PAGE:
Torrance, CA (PRWEB) December 2, 2008
SpectraSensors, Inc., of Houston, TX provides a superb technology for accurately measuring acetylene content in ethylene. That technology is a sophisticated application of the tunable diode laser (TDL), which was first developed by NASA to measure gas species even in extremely low concentrations.
The purity of ethylene feedstock is critical to the quality of a wide range of petrochemical products, particularly polyethylene plastics. Yet, periodically there are problems when contaminant concentrations exceed stringent purity specifications, rendering valuable ethylene feedstock unacceptable for use in producing such materials.
One of the most problematic of those impurities is acetylene (C2H2), which can be difficult to measure accurately using conventional analyzers, and can also drift off spec due to slow analyzer response.
Because it is one of the more problematic contaminants that can spoil the ethylene production, it is removed from the ethylene during the purifying proves via the Acetylene Converter Unit. This series of reactors converts the acetylene in the hydrogen to form ethylene. When performing accurately, the converter reduces the amount down to low PPM or even PPB levels as required.
TDL versus GC
There are several advantages of the TDL-based analyzer over the gas chromatograph (GC), which has been the primary tool for measuring impurities in ethylene until now.
To begin with, the TDL analyzer is extremely accurate, and remains so for the life of the analyzer. It is quite capable of measuring the concentrations of impurities at sub parts per million levels. The TDL analyzer, developed by NASA-spinoff SpectraSensors, Inc. (Houston, TX), has become the state-of-the-art tool for accurately and continuously measuring very low levels of moisture, H2S and other impurities in hydrocarbon streams for several years.
The accuracy of the TDL analyzer is especially applicable to measuring impurities in ethylene today, not only because ethylene is such a valuable commodity, but also because excessive levels of such impurities will corrupt downstream uses of the ethylene.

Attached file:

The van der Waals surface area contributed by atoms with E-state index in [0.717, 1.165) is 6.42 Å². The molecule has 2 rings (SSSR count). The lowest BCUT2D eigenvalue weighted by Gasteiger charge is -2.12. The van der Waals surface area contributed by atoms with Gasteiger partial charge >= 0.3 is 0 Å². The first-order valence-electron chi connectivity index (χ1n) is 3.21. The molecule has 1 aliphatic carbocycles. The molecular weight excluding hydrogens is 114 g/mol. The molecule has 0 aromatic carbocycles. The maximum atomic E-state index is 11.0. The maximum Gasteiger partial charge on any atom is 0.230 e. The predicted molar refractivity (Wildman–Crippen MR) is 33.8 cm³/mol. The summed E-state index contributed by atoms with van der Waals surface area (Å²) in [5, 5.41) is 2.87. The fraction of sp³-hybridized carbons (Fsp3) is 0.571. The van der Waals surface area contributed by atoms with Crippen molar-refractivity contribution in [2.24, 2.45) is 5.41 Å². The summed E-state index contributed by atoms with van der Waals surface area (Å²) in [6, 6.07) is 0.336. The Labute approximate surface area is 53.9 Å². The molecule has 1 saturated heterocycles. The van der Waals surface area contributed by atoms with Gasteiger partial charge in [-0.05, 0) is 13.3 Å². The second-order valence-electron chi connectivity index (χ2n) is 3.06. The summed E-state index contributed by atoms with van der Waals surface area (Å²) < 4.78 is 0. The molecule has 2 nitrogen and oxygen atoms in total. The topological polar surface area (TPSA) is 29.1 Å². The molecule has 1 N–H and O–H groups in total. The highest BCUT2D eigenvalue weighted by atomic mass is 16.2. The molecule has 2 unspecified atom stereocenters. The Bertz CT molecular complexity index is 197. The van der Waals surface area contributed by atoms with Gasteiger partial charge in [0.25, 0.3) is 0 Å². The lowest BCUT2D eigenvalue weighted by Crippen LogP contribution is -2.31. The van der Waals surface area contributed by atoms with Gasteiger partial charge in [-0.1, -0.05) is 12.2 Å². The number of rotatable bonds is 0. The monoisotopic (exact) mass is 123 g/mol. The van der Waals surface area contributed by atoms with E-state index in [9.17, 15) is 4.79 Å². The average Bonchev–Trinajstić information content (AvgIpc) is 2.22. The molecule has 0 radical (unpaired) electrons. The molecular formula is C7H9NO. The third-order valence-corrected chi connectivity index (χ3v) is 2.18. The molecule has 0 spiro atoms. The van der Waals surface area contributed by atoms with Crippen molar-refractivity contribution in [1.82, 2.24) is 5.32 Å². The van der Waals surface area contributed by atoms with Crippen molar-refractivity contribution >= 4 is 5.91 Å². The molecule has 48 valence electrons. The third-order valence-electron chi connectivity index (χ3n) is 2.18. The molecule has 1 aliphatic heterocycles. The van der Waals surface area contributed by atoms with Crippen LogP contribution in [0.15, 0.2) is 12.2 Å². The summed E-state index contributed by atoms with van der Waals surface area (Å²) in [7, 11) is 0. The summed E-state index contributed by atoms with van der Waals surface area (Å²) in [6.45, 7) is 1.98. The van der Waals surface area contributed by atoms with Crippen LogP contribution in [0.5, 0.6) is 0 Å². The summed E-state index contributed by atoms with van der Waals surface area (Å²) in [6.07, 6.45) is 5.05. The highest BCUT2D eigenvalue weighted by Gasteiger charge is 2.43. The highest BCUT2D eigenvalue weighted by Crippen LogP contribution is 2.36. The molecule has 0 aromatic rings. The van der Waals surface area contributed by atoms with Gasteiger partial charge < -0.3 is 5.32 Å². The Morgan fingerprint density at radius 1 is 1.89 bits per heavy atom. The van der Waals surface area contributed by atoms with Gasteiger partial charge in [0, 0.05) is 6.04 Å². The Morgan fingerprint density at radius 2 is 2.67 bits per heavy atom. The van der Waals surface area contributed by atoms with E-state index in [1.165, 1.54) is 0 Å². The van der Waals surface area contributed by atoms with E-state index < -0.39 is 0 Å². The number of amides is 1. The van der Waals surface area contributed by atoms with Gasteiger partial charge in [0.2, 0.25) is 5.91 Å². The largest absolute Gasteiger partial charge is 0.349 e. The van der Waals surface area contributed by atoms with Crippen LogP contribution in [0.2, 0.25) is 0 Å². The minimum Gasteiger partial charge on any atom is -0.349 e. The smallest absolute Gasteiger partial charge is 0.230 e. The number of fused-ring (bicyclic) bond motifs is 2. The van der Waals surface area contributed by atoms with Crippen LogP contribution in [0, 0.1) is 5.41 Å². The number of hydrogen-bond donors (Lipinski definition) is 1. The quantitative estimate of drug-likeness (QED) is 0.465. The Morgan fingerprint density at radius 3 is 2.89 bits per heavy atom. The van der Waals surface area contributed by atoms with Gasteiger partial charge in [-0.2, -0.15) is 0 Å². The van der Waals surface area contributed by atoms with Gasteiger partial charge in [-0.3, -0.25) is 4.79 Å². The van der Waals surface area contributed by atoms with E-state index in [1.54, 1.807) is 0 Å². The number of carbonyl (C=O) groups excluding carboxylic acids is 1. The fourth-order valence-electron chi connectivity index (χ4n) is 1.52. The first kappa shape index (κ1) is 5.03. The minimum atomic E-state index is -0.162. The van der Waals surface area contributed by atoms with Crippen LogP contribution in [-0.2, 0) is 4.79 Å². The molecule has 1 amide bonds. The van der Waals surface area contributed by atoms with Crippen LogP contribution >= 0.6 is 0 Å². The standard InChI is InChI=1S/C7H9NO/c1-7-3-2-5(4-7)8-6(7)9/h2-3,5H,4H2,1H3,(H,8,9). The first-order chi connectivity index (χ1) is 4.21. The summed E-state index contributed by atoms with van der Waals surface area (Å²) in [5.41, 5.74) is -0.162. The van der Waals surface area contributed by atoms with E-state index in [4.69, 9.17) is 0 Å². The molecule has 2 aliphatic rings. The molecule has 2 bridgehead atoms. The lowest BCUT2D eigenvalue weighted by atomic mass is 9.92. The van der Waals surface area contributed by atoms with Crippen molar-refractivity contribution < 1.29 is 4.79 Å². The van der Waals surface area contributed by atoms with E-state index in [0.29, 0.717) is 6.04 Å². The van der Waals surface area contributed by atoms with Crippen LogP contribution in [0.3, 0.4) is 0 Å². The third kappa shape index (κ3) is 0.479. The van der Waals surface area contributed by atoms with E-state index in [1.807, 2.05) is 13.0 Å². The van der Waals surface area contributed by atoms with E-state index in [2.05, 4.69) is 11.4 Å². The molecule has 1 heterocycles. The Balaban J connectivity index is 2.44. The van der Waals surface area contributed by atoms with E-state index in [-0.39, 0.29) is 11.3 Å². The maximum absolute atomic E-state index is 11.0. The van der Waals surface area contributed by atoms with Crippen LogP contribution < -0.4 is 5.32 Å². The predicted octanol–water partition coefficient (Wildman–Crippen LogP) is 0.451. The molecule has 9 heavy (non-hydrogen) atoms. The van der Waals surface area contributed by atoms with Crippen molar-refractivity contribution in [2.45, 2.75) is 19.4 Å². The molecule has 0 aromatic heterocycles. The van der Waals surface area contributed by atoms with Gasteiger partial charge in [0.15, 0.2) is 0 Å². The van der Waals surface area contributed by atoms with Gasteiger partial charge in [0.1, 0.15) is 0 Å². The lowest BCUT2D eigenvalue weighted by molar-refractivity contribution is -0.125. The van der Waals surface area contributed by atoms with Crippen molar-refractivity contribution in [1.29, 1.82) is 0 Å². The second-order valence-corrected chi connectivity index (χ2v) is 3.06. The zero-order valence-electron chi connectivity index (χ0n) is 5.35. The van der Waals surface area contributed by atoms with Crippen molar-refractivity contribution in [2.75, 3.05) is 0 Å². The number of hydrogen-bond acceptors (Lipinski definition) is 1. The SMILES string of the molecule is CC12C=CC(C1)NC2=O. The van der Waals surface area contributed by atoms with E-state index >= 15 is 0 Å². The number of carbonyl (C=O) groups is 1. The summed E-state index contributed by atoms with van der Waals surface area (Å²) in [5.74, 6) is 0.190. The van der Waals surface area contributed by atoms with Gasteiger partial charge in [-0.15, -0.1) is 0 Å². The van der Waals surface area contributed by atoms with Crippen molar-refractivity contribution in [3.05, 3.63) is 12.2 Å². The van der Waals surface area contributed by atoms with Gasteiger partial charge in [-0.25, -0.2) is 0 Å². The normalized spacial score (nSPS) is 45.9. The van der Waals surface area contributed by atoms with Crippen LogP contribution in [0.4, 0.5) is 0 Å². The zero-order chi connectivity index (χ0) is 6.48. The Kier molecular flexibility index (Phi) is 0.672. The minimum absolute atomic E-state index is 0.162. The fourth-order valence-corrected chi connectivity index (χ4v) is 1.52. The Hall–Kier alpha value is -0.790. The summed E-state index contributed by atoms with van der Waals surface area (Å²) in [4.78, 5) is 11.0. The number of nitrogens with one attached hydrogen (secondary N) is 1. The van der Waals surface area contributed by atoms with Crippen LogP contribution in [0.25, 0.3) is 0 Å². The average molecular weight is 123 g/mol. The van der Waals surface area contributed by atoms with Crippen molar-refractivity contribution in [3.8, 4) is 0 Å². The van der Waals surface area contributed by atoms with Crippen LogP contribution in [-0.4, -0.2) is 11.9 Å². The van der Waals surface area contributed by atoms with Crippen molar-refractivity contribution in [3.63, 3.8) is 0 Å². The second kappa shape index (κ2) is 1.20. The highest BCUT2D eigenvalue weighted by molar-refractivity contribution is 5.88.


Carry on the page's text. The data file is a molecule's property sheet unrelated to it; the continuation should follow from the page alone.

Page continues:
In addition to dependable and repeatable accuracy, the speed of measurements is vital to maintaining consistent purity in ethylene production. TDL analyzer offers the advantage of very high-speed readings.
When using the GC technology, the readings are relatively slow, commonly taking from 3 - 6 minutes to provide measurements. Conversely, the TDL analyzer provides almost continuous readings, with intervals taking only from 1-4 seconds.
In addition to high-speed accuracy, the TDL laser offers ethylene producers other significant benefits over the traditional GC technology.
GCs are traditionally very complex mechanically, and require a lot of labor-based maintenance, Kania says. They also require a lot of consumables in order to maintain proper operation. However, the TDL analyzer requires very little maintenance and no consumables.
Another advantage of the TDL analyzer is the ability of ethylene producers to standardize on equipment. There is an assortment of contaminants they need to monitor, and the TDL analyzer is an ideal solution for a large number of these contaminants.
The SpectraSensors analyzer, for instance, measures H2O, NH3, H2S and CO2 as well as acetylene. It is possible for users to standardize on SpectraSensors analyzers, operating them from the same control center. Headquartered in Houston, Texas SpectraSensors is a leading manufacturer of optically based gas analyzers and moisture analyzers for analytical process markets. SpectraSensors uses Tunable Diode Laser (TDL) Absorption Spectroscopy in an array of products.
For information contact Sam Miller at SpectraSensors, Inc., 4333 W Sam Houston Pkwy, Ste. 100, Houston, TX 77043; Phone (800) 619-2861, (713) 466-3172; Fax: (713) 856-6623; Email smiller (at) spectrasensors.com; or visit the web site: http://www.spectrasensors.com
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